European Recognition of first aid certificates – SAM.I. publishes recommendation paperPosted on |
Today, a first aid course attended in one EU member state is not necessarily recognised in other member states. This is because official standards for cross-border recognition do not exist yet within the EU.
„EU standards are a prerequisite for mutual recognition of certificates”, said Knut Fleckenstein MEP and President of SAMARITAN INTERNATIONAL (SAM.I.) on Wednesday in Brussels.
Mr. Fleckenstein and SAM.I. Secretary General Ivo Bonamico officially handed over the SAM.I. recommendation paper „Single European First Aid” to Martin Schulz, President of the European Parliament. In this paper, the SAM.I. EC First Aid recommends to officially define learning results for first aid education, as is done in many other fields of education recognised via the European Qualification Framework (EQF), to facilitate cross-border recognition of certificates.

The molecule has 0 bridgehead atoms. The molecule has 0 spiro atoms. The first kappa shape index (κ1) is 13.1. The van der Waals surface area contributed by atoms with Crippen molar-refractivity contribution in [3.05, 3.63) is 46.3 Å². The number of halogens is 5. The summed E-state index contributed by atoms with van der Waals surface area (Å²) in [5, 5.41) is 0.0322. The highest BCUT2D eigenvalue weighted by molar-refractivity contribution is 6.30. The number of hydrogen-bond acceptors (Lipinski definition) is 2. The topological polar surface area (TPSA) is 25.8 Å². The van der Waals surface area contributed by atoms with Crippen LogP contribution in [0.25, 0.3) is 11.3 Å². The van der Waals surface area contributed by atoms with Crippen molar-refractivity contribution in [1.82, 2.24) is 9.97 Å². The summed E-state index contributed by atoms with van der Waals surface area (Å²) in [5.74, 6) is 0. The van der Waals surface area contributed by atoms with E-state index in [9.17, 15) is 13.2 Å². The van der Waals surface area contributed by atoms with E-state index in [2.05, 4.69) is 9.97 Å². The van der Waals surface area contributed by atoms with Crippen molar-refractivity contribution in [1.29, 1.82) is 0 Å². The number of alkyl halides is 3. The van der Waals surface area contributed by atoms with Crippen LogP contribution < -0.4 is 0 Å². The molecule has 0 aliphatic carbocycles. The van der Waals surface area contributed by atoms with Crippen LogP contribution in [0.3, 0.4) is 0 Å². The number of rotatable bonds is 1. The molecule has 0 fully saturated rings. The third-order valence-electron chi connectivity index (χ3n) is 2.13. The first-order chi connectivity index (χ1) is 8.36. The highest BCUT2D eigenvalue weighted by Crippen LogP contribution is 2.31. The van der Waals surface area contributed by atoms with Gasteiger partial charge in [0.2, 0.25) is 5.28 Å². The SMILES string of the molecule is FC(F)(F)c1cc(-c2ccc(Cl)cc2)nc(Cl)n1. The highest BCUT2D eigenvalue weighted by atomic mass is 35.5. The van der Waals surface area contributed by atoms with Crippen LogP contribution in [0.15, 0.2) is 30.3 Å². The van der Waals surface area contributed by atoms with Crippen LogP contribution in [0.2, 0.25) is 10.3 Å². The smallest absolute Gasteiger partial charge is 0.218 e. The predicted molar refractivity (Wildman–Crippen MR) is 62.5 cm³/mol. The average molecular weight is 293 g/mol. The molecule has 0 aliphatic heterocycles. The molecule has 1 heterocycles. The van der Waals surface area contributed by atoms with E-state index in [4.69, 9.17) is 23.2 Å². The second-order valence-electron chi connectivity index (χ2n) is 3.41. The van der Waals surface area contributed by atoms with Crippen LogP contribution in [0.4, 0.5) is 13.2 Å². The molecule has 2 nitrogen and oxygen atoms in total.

„First aid is not taught in exactly the same way everywhere in Europe. We see no need to change this. Instead, we want to define the certified courses by learning results. It’s the only way we can enable the comparability of certificates in Europe.”, explained Knut Fleckenstein. A recognition of certificates across the EU would be an important incentive for people to learn and render first aid.
The official definition of learning results in first aid training should, on the recommendation of the EC First Aid, be conducted by the European Agency for Health and Safety at Work (EU-OSHA), based on the guidelines of the European Resuscitation Council (ERC).
President of the European Parliament Martin Schulz appreciated the Samaritan initiative and stated: “First Aid is not valued enough in our society, even though it is a crucial topic for all of us. It is not only about certification, but also about social cohesion and solidarity.”
To make Members of the European Parliament and their staff aware of the importance of first aid, parliamentary offices of the relevant committees for the topic were invited to take part in first aid courses. The offer was met with overwhelmingly positive feedback. Samaritan first aid trainers from Austria, Germany, Italy and Romania taught courses for about 30 MEPs and staffers.